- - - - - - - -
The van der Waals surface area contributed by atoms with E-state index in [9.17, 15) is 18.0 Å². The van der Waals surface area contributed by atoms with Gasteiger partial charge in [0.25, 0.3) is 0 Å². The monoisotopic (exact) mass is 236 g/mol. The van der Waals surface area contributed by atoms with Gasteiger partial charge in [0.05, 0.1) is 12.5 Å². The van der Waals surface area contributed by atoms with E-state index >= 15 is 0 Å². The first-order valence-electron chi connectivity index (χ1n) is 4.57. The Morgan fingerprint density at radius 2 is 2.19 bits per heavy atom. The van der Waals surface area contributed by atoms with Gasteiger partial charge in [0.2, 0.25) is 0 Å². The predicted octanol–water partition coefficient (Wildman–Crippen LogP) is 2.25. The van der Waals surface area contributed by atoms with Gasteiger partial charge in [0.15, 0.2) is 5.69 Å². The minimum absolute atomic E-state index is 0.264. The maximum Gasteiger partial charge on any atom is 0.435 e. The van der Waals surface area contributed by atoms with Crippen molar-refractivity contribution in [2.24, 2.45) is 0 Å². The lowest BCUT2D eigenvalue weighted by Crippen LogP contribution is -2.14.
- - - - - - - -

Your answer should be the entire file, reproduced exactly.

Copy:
The van der Waals surface area contributed by atoms with E-state index in [9.17, 15) is 18.0 Å². The van der Waals surface area contributed by atoms with Gasteiger partial charge in [0.25, 0.3) is 0 Å². The monoisotopic (exact) mass is 236 g/mol. The van der Waals surface area contributed by atoms with Gasteiger partial charge in [0.05, 0.1) is 12.5 Å². The van der Waals surface area contributed by atoms with E-state index >= 15 is 0 Å². The first-order valence-electron chi connectivity index (χ1n) is 4.57. The Morgan fingerprint density at radius 2 is 2.19 bits per heavy atom. The van der Waals surface area contributed by atoms with Gasteiger partial charge in [0.2, 0.25) is 0 Å². The predicted octanol–water partition coefficient (Wildman–Crippen LogP) is 2.25. The van der Waals surface area contributed by atoms with Gasteiger partial charge in [0.15, 0.2) is 5.69 Å². The minimum absolute atomic E-state index is 0.264. The maximum Gasteiger partial charge on any atom is 0.435 e. The van der Waals surface area contributed by atoms with Crippen molar-refractivity contribution in [2.24, 2.45) is 0 Å². The lowest BCUT2D eigenvalue weighted by Crippen LogP contribution is -2.14.